Planning for and Surviving Unpredictable Events
Your company may encounter many types of unplanned disruptions where your resources could be significantly strained or rendered unusable. Things like fires, storm damage, utility failures, chemical spills, floods, or destructive or criminal attacks. And often overlooked are the medical pandemic crisis like what we face today with COVID-19.
No matter the crisis, there are critical impacts to business. More often than not we consider things like loss of life, lost or damaged assets, destruction of files or documentation or even complete facilities. But things we often realize, sometimes too late, include degraded employee morale, impaired customer and supplier trust, and market interruptions to the community.
Although the above risks and their impacts can occur at any moment, by following a structured plan, their short- and long-term effects can be mitigated. And that’s where having a robust, well planned, tested and executable Business Continuance Plan can prove to be one of the most valuable tools you possess.
A few years ago, I found myself at the epicentre of a disaster where we experienced a major fire that destroyed everything but the workshop of one of our dealership facilities. Fortunately, we had been recently tasked to develop a Business Continuance Plan for our company. As a result, our teams were fully trained and confident with a well-structured plan at the ready. In record time of less than 12 hours, we recovered to having the full capability of serving our customers as if we hadn’t skipped a beat. I believe to this day that without this plan we would not have been so successful.
A Business Continuance Plan (BCP) outlines risks and impacts of varying disruptions and provides the essential steps to ensure your business units are able to immediately continue functioning, and then be restored to full operational capacity following the event. A few key elements went into our plan that I will share:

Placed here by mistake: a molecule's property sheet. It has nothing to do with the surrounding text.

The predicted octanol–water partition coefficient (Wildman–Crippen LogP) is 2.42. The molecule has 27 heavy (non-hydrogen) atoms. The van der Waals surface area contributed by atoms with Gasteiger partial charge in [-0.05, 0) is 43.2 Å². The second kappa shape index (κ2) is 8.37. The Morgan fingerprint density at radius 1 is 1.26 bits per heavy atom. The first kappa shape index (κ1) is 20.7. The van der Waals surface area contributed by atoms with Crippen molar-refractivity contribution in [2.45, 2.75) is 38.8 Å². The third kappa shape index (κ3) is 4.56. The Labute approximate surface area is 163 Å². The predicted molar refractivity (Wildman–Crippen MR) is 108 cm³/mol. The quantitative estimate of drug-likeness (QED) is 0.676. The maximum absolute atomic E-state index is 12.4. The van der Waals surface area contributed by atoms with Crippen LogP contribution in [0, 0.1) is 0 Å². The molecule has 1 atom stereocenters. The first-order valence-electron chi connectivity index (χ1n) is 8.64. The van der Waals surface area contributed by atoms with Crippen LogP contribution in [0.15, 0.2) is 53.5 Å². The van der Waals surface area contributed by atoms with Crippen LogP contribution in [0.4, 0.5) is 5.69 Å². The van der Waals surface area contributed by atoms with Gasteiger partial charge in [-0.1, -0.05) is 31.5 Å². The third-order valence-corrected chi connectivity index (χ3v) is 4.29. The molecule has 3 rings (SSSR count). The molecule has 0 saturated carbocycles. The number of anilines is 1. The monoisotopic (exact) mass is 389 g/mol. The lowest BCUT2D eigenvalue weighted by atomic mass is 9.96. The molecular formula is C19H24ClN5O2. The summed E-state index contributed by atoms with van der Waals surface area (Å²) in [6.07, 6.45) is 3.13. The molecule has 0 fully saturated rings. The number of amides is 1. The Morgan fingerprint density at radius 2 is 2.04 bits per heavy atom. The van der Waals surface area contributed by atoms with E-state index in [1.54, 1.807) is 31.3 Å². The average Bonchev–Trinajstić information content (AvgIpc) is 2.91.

TEAMS & STRUCTURE:
Your plan should be designed as a manageable and structured process to organize activities during and following a disruption with the intention to bring about order from chaos. It should include a designated Recovery Team Leader and key team leads assigned to specific areas of the operation.
In the event your BCP needs to be initiated, your Recovery Team Leader should quickly review the required information set out in your plan and activate the necessary teams.
At a minimum, you should consider having teams dedicated to General clean-up and grounds access and directions, Internal and External Communications, Facilities and Replacement Resources, Technical and IT, Transportation and Logistics, and Sustained Department Operations. This ensures you have focused coverage of all major areas of your business.
For the purpose of organizing, prioritizing and focusing resources, an example of priority categorization might look like this:
Immediate: Reserved for steps that must be taken within 12 hours of interruption.
Same Day: Applies to steps that must be taken within 24 hours
Secondary: These are steps that must be taken within 1 week
Non-critical: Those steps that could be delayed for 2 weeks or longer